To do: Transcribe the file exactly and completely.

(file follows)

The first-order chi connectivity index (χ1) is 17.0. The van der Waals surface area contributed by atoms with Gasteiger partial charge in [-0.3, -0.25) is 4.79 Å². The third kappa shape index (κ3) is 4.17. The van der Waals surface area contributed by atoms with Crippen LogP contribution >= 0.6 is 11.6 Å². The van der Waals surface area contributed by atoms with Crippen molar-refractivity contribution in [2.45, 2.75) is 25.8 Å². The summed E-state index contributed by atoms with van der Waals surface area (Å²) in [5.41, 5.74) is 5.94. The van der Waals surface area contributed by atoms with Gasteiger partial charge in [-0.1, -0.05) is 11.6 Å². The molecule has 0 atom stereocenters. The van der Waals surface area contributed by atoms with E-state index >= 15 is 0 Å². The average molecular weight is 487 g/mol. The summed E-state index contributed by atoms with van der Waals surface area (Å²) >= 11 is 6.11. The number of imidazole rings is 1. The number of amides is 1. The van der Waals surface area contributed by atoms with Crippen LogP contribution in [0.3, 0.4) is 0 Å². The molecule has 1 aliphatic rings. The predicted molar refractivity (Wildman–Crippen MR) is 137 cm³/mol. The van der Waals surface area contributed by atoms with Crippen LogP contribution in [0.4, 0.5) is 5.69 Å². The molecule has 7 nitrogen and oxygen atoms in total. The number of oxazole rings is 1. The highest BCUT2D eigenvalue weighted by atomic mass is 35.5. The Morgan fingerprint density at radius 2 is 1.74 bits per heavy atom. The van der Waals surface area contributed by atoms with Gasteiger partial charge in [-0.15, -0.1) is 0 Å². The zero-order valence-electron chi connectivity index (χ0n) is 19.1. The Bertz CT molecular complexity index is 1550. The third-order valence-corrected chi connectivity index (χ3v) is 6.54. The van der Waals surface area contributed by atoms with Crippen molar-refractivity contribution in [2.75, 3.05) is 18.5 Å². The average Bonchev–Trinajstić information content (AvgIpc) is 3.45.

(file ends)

The first-order chi connectivity index (χ1) is 17.0. The van der Waals surface area contributed by atoms with Gasteiger partial charge in [-0.3, -0.25) is 4.79 Å². The third kappa shape index (κ3) is 4.17. The van der Waals surface area contributed by atoms with Crippen LogP contribution >= 0.6 is 11.6 Å². The van der Waals surface area contributed by atoms with Crippen molar-refractivity contribution in [2.45, 2.75) is 25.8 Å². The summed E-state index contributed by atoms with van der Waals surface area (Å²) in [5.41, 5.74) is 5.94. The van der Waals surface area contributed by atoms with Gasteiger partial charge in [-0.1, -0.05) is 11.6 Å². The molecule has 0 atom stereocenters. The van der Waals surface area contributed by atoms with E-state index >= 15 is 0 Å². The average molecular weight is 487 g/mol. The summed E-state index contributed by atoms with van der Waals surface area (Å²) >= 11 is 6.11. The number of imidazole rings is 1. The number of amides is 1. The van der Waals surface area contributed by atoms with Crippen LogP contribution in [0.3, 0.4) is 0 Å². The molecule has 1 aliphatic rings. The predicted molar refractivity (Wildman–Crippen MR) is 137 cm³/mol. The van der Waals surface area contributed by atoms with Crippen LogP contribution in [0.4, 0.5) is 5.69 Å². The molecule has 7 nitrogen and oxygen atoms in total. The number of oxazole rings is 1. The highest BCUT2D eigenvalue weighted by atomic mass is 35.5. The Morgan fingerprint density at radius 2 is 1.74 bits per heavy atom. The van der Waals surface area contributed by atoms with Gasteiger partial charge in [-0.15, -0.1) is 0 Å². The zero-order valence-electron chi connectivity index (χ0n) is 19.1. The Bertz CT molecular complexity index is 1550. The third-order valence-corrected chi connectivity index (χ3v) is 6.54. The van der Waals surface area contributed by atoms with Crippen molar-refractivity contribution in [2.75, 3.05) is 18.5 Å². The average Bonchev–Trinajstić information content (AvgIpc) is 3.45.